SEATTLE — The shot map for the Sounders on Tuesday looked like a rush-hour traffic jam on I-5 near downtown Seattle. The shot map for Real Salt Lake was a deserted highway in rural Wyoming.
To quantify that image: The Sounders took 21 shots in the 90 minutes of regulation and 30 minutes of extra time during their opening-round playoff loss at Lumen Field. RSL had zero shots. Zilch, nada. Stefan Frei could have finished one of his excellent paintings if he had brought an easel to the goal he was ostensibly defending.
"I barely even touched the ball the whole game," Frei mused afterward.
But a funny thing — none of those Seattle shots went in the net, despite a flurry of breakaways and corner kicks. RSL's strategy — a master stroke, in retrospect — was to muck things up for Seattle in the box, and it pulled it off with aplomb.
Yet Sounders fans will have nightmares all winter reliving the golden opportunities that went astray. A breakaway in which Jordan Morris took a sweet pass from Shane O'Neill and then fired a shot well over the net. A spectacular long-range bomb from Raul Ruidiaz that clanged off the cross bar. And a few others.
The playoff game unfolded in a fashion that left one with the growing sensation that a time-honored scenario in sports was inevitably developing, in which one team dominates the game in every aspect but the scoreboard. Let an opponent hang around long enough, and it invariably seizes the opportunity to sneak away with a win.
In a loser-out match, as this one was, it's a nightmare outcome with damning finality. And sure enough, the Sounders were left thoroughly stunned by the result: A defeat on penalty kicks, ending a season that had dawned with incredible promise and sky-high hopes.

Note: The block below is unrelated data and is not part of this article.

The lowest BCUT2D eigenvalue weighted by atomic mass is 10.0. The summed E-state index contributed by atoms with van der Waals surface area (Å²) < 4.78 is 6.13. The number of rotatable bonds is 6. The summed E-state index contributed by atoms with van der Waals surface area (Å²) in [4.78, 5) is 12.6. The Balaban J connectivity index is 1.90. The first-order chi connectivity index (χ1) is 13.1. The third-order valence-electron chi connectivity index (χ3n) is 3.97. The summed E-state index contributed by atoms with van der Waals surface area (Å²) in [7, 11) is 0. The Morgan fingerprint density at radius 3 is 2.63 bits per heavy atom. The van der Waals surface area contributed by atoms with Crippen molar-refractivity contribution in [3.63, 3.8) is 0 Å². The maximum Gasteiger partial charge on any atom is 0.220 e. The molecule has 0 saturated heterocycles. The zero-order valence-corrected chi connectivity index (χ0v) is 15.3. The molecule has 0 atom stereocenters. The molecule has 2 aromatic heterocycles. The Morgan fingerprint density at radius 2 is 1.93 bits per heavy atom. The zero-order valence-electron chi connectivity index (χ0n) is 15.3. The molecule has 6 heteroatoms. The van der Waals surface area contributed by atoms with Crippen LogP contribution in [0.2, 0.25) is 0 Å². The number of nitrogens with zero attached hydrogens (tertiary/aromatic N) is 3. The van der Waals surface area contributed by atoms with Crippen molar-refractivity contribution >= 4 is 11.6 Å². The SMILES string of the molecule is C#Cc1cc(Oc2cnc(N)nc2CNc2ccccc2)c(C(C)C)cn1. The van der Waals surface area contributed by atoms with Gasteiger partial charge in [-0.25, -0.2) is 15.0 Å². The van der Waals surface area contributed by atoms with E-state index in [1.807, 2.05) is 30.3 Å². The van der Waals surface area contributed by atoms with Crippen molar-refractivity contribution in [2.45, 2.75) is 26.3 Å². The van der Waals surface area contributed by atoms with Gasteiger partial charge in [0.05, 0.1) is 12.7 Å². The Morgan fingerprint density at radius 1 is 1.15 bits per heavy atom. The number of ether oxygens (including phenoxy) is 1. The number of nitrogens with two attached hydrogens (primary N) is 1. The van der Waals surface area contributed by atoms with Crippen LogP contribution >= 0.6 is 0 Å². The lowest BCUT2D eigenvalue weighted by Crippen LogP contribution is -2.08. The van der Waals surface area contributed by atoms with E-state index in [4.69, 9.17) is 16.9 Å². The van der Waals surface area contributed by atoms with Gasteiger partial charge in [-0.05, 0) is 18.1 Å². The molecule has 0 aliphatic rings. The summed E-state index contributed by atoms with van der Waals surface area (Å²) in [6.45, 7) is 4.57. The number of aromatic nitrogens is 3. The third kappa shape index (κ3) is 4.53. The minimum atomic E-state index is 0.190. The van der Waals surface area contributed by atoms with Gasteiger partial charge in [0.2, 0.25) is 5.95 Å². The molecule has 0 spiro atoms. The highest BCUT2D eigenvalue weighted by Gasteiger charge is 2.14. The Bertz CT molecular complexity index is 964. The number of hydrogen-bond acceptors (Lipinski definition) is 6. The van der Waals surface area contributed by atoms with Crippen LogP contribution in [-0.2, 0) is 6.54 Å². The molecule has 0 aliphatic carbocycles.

Instead, as Cristian Roldan noted, the game was a microcosm of the Sounders season — a blazing start that fizzled in the end. Even the penalty kicks went into overtime as both teams made all five of their kicks before Seattle's Kelyn Rowe missed his in sudden death. Up stepped RSL's Justen Glad with a chance to win it — and win it he did. Frei got his hands on the ball, but it trickled into the goal. Glad's teammates sprinted to celebrate, and the Sounders trudged off in dismay and disbelief.
The Sounders had once been on the opposite end of such a game, winning their first MLS Cup in Toronto on penalty kicks after a scoreless tie in which they didn't have a shot on goal. And in 2018, they were ousted from the playoffs on penalty kicks by Portland, which Sounders coach Brian Schmetzer felt motivated them toward the MLS title they won in '19.
That's part of the shock — the Sounders under Schmetzer have always found a way to be a major factor in the postseason, having made four of the past five Cup finals and winning two of them. They appeared poised to make a run at five out of six.
For the first time, however, the Sounders won't advance at all in the playoffs in their MLS-record 13th consecutive appearance. That's hard to fathom for a team that for much of the season played as well as anyone in the league, and finally had their "Big Three" of Raul Ruidiaz, Nico Lodeiro and Jordan Morris all active simultaneously. Yet they ended the regular season with six consecutive games without a victory entering the playoffs, which turned out to be a harbinger rather than an aberration.
"It fuels the fire a little bit," Schmetzer said of their abrupt ouster. "That's what I tried to message the group afterwards."
Roldan called it "a successful season without any trophies won, which is hard to say, because we expect so much as a club."
Roldan's point was that the team came together and got contributions up and down the roster under the strain of injuries, COVID-19 and national team call-ups.
Schmetzer agreed with that premise, but took a harder bottom line: "This is America, and we play for the playoffs," he said. "In that sense, it's a failure."
The Sounders came agonizingly close to pulling off the victory in front of an initially energized crowd of 34,012 that lost steam as RSL's "bend but don't break" defensive strategy took hold. But the finishing touch was missing, to excruciating results.
"You're willing the team to find that spark, that one moment of brilliance where they find a way to score," Schmetzer said.
But it never happened. And now the Sounders' playoff map has them heading home far earlier than they ever thought.